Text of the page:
Revolutionary genetic drug trial will herald 'new era' in the fight against cancer
A “revolutionary” drug trial aimed at discovering personalised treatments for the UK’s biggest cancer killer will begin this summer, scientists have announced, in an advance which experts say opens up a “new era” in the fight against cancer.
In an unprecedented partnership between cancer researchers, the NHS and the pharmaceutical industry, scientists will exploit a new understanding of the genetic properties of cancer tumours to help them identify drugs to be “targeted” at patients with specific variants of lung cancer.
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Scientists at Cancer Research UK, who have spearheaded the “genetic revolution” in cancer treatment, will be granted special access to the drugs libraries of pharmaceutical giants AstraZeneca and Pfizer from July this year.
Initially, the trials will test the effectiveness of 14 different drugs against 21 different genetic abnormalities identified in the tumours of several hundred lung cancer patients, but it is hoped that drugs which work against the various genetic varieties of every type of cancer may one day be discovered in this way.
The past decade has seen a major shift in our understanding of cancer. New technologies have allowed scientists to undertake detailed genetic analysis of cancer tumours for the first time, revealing the molecular changes that take place when cells transform from a normal part of a healthy body into a cancer cell.
Scientists have been able to identify a wide range of specific abnormalities, and cancers that were previously thought of as one condition have now been revealed to have particular genetic variants in different patients – opening up the potential for much more targeted drug treatments, known as stratified medicine.
The new trials, which will seek new treatments for patients with advanced stage, incurable lung cancer, are among the first of their kind in the world.
Professor Peter Johnson, chief clinician at Cancer Research UK, said that they marked the beginning of “a very exciting time” in the fight against cancer.
“We’ve been talking for a long while now about how the genetic revolution was going to impact cancer care and we’re really starting to bring these things together now,” he said. “We’re very excited about the trial that is going to start, where a number of different cancer drugs targeting these very specific abnormalities will be tested out.”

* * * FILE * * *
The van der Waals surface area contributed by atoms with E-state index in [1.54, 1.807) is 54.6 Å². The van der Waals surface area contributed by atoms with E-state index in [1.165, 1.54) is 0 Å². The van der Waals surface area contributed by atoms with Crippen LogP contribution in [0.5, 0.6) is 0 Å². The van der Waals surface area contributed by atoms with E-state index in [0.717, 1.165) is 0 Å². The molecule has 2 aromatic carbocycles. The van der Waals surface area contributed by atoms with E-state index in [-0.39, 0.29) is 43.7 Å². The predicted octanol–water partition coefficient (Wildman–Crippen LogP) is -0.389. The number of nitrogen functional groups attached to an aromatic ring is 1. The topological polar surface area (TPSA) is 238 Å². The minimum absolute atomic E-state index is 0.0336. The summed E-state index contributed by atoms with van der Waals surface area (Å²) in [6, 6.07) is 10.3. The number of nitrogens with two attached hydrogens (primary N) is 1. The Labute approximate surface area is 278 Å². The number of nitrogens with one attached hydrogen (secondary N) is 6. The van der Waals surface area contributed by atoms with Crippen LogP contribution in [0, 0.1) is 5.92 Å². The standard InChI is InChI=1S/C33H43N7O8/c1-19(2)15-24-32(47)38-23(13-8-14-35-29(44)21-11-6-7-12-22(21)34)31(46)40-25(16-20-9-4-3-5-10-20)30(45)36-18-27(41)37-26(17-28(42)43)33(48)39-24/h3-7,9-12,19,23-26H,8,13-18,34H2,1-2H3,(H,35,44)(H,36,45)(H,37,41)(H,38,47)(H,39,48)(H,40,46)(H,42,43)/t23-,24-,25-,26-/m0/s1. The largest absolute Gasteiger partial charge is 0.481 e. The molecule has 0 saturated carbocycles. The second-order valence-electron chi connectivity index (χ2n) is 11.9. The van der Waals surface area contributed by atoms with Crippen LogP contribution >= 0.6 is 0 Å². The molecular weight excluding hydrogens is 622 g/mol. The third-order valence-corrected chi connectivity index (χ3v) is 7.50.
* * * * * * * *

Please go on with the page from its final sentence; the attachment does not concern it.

The trial will look at potential treatments for patients with advanced lung cancer. Small groups of patients will be identified who are likely to benefit from a certain drug. Up to 12 molecules developed by AstraZeneca will be included and two from Pfizer, but it is hoped that other pharmaceutical companies will open up their drugs libraries to cancer trials in the coming years.
Dr Harpal Kumer, Cancer Research UK’s chief executive, said that the trials would “re-write the rulebook”.
“What we’re talking about here is giving a number of options to patients who otherwise would have exhausted their treatment options,” he said. “Importantly it shifts the emphasis of designing a trial around a single drug to designing a trial that selects from a range of drugs, for a specific patient.”
X-ray of a lung cancer sufferer (Kallista Images/Getty)
Lung cancer is the biggest cancer killer in the UK for men and the second-biggest for women. There are 42,000 diagnoses every year, and 35,000 people die of the disease. Globally it kills 1.6 million people a year and while rates are declining in men, women have become more susceptible in recent decades because of changes in patterns of smoking.
Dr Kumar said survival rates for the disease had remained stubbornly low, making it a good candidate for these first clinical applications of scientists’ new genetic understanding of cancer.
Menelas Pangalos, executive vice president of innovative medicines and early development at AstraZeneca, said that it was “not beyond the realms of possibility”, that the advent of targeted cancer drugs could, within a decade, transform the prospects for patients with certain types of tumour, potentially lengthening survival times dramatically.
“These [drugs] are very exciting molecules produced by our scientists, and one of the challenges we have is how to get these targeted molecules to the right patients in a cost-effective and time-effective way. [Over the next decade] we could start to offer patients a sequence of therapies that could prolong their life and make this more of a chronic illness, rather than an illness that is fatal within months,” he said.
Professor Johnson said he expected that analysing the “molecular landscape” of cancer patients’ tumours from the moment they are diagnosed would become the norm, allowing doctors to prescribe treatments aimed at the specific genetic characteristics of their cancers.
Patients from 18 Cancer Research UK centres, attached to NHS hospitals, will take part in the initial trial, which has been hailed as “ground-breaking by the Health Secretary Jeremy Hunt.
“Cancer Research UK’s stratified medicine programme will see top scientists work with industry and the NHS to collaborate on innovative, life-saving research,” Mr Hunt said. “I look forward to the benefits this will bring for cancer patients and their families.”
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